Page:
English Honors Alumni Testimonials
Jinwoo Chong (BA, 2017): MFA Columbia; novelist (author of Flux, a New York Times Editors Choice), New York
If you had an education anything like mine prior to arriving at Georgetown, you did not have much opportunity to engage in any meaningful study of creative writing while in school. The discipline known as ‘English’ or ‘Language Arts’ was something known to you as a research heavy, citation-laden practice of theory and criticism, often a dizzying mix of philosophy and history that often sidelined the entirety of the non-white, non-European-descended perspective. It was also, in many ways, overwhelmingly solitary. And yet, it was the only subject in school that you genuinely loved, because it allowed you to brush with some of the greatest art you know exists in the world, to study it, religiously; to attempt to understand the environment in which it was being written, and the shift it enacted on the world after it was. You bucked against the guardrails put up around you in the more fundamental classes that tackled these literary works. You found yourself asking for the freedom to work with what most interested you. I owe everything to the Honors program at Georgetown. It was the scene of my first short story, my first novel outline, my first workshops, my first critiques, my first in-depth meetings with faculty who not only understood what I was trying to do in my work but gave me the freedom to experiment with my own solutions to problems that arose. It was where I first understood the landscape of Asian American Literature and its reckonings in the ever-modernizing sense of the American identity. I laid the foundations of everything I have ever written since while a student in the Honors program, both under the supervision of my incredible advisors, and my wonderful cohort of Honors students.
Rachel Biggio (BA, 2020): paralegal; and Levy Scholar, University of Pennsylvania Carey Law School starting Fall 2023
Countless times throughout your career as an English major, you’ve been writing a paper for one class, and recognized a connection between the topic of your paper and a seemingly distinct concept from another class. In those moments, you’ve wished you had the time or space to explore further — but you don’t, because you are writing a 3 page essay, it’s due in two days, and your idea totally doesn’t answer the question posed in the prompt. But, if you do Honors, you CAN follow that thread! Honors is your opportunity to expand upon your original ideas, and create a project with boundaries you set yourself. It is a totally unique and rewarding way to finish out your undergraduate degree. The moment my outline fell into place and I knew the titles and themes of my chapters was literally magic. Also, I loved getting to present my project via Zoom back in April 2020 — it felt right to finish out the year alongside my classmates, if only virtually. And all of my non-Honors friends logged on and cheered for me! Through the Honors program, I gained some extremely valuable project management skills. I learned how to work directly with a mentor, take responsibility for my own deadlines, and collaborate with peers. As a working professional, I use those skills every day, and I do think that Honors gave me the confidence to see myself as a mature young adult ready to stand on her own. And of course, I met so many amazing people through the program!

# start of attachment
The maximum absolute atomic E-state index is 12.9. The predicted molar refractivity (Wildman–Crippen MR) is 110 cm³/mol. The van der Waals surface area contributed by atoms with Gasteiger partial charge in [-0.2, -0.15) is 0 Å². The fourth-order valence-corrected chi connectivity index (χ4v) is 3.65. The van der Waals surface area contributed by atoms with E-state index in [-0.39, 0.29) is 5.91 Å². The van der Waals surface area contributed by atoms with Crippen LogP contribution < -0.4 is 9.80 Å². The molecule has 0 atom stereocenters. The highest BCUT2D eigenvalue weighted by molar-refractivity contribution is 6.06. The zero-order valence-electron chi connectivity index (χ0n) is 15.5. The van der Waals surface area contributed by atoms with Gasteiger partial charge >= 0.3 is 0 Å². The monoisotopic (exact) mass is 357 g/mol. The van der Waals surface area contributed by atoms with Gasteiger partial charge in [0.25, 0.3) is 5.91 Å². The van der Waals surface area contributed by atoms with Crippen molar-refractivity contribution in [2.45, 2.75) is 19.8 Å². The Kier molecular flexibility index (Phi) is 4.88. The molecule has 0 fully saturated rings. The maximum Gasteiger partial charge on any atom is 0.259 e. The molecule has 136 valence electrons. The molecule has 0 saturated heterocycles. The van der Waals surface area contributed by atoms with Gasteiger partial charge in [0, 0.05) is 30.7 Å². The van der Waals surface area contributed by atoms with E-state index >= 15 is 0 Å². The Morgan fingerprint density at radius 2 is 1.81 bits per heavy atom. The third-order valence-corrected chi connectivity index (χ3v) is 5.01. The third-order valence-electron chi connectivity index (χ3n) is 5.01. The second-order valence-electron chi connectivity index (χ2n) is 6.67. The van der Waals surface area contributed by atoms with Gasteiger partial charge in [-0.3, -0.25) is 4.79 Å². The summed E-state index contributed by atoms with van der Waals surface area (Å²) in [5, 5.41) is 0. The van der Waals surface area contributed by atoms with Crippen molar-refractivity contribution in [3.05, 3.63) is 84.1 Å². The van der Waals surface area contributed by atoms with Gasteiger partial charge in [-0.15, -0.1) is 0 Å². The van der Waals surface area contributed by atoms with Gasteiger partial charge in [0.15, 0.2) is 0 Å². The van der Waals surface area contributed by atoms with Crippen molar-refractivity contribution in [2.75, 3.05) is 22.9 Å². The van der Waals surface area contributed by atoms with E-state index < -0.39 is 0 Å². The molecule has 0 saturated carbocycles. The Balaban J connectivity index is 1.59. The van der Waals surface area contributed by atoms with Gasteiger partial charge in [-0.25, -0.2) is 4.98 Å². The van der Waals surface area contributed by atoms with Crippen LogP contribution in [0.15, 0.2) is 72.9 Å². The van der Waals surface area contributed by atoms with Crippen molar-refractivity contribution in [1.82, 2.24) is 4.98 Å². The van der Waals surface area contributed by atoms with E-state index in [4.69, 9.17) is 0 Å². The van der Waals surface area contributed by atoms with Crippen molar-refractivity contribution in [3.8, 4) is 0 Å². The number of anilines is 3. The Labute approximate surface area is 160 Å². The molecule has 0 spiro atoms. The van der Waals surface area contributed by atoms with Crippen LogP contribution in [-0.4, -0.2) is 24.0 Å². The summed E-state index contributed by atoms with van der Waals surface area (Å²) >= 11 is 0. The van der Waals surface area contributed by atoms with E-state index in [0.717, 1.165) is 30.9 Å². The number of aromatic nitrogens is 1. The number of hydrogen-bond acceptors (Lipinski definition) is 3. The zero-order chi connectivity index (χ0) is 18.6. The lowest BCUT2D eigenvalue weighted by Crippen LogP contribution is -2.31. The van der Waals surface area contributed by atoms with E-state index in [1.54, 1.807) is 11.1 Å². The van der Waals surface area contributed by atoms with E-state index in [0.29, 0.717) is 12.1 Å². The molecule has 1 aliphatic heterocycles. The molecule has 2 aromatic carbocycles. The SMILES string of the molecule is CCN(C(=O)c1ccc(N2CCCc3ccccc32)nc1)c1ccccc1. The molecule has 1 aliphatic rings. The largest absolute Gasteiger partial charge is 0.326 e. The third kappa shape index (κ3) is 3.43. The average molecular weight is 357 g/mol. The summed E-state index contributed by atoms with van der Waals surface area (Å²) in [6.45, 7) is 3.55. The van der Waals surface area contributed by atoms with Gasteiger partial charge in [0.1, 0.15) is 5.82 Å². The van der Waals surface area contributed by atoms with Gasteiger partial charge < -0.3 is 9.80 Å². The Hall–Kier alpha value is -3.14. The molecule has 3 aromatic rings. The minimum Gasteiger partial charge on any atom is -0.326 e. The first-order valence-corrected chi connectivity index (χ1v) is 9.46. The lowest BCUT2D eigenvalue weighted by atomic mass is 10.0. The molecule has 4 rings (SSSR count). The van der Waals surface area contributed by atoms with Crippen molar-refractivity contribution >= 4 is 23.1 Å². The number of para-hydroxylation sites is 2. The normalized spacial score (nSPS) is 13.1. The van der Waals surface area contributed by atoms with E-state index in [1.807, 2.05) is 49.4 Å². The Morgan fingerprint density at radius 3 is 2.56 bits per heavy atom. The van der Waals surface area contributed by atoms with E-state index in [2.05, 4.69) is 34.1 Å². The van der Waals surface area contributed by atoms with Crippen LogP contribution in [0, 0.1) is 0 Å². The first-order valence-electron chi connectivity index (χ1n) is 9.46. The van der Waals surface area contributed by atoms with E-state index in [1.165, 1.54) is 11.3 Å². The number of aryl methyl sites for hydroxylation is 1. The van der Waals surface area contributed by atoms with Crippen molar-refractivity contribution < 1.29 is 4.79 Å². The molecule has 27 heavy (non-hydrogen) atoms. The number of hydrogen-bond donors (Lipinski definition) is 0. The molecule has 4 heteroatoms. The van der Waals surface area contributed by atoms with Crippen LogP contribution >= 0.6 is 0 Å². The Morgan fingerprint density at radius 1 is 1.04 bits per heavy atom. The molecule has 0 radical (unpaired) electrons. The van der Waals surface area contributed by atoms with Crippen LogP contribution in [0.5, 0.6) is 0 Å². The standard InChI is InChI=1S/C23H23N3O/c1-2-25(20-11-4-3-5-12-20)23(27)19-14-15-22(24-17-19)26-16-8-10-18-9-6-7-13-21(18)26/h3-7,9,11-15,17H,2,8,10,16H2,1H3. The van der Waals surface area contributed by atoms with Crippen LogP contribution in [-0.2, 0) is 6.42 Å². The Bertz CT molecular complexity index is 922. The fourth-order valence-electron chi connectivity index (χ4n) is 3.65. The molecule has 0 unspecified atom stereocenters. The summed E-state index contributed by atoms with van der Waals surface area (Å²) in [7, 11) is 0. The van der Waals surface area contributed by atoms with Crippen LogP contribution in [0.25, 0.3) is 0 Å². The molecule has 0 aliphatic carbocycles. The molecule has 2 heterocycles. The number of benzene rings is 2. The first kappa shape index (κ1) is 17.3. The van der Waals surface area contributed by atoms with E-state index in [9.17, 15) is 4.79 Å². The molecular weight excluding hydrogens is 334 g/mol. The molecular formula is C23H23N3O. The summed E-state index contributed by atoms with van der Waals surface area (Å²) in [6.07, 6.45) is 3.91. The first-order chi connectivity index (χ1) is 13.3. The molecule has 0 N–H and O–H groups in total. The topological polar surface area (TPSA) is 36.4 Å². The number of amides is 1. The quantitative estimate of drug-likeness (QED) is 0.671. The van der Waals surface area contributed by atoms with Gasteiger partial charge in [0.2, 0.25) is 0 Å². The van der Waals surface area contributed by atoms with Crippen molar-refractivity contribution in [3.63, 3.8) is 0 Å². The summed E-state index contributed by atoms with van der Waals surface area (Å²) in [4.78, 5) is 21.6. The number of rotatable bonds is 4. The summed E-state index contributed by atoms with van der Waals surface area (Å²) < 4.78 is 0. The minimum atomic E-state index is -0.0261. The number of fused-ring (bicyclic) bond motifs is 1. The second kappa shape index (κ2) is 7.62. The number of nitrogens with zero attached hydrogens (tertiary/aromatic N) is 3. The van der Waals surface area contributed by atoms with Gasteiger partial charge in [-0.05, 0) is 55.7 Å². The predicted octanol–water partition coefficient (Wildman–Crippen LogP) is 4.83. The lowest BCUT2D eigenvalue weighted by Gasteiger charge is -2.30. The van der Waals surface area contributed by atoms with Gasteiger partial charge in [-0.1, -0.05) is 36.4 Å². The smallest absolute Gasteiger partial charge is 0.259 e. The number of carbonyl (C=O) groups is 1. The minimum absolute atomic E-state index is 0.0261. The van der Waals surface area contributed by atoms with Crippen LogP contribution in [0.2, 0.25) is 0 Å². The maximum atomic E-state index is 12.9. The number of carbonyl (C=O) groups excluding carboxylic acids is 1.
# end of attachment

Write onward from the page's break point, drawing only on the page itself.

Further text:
Bassam Sidiki (BA, 2016): Ph.D. in English, University of Michigan; currently Assistant Professor of English, University of Texas, Austin
English Honors is one of the best things I could have done during my time at Georgetown. The honors proseminar was a fantastic experience: it was an intimate group, about nine of us, including both literary scholars and creative writers, and we all became quite close! The proseminar was fun but rigorous, where we workshopped our materials, held each other accountable, and exchanged ideas on theory and methodology. It was perhaps my first introduction to what a graduate seminar or advanced scholarly workshop looks like, and was therefore immensely useful for graduate school. Graduate admissions are very competitive, and nearly everyone admitted in a program has done some form of advanced research workshop of this kind, so doing English Honors will set you up for success should graduate school be on your radar—and not just graduate school! I think I’m the only one from my cohort who stayed in academia; my brilliant proseminar peers went into business, law, advertising, consulting, creative writing, and a host of other professions where the skills you acquire in proseminar (research, presentation, providing feedback, editing, and more) will undoubtedly come in handy. You will also develop a lasting and unique intellectual relationship with your honors mentor/advisor, and that kind of rapport is one of the most invaluable gifts of an undergraduate education.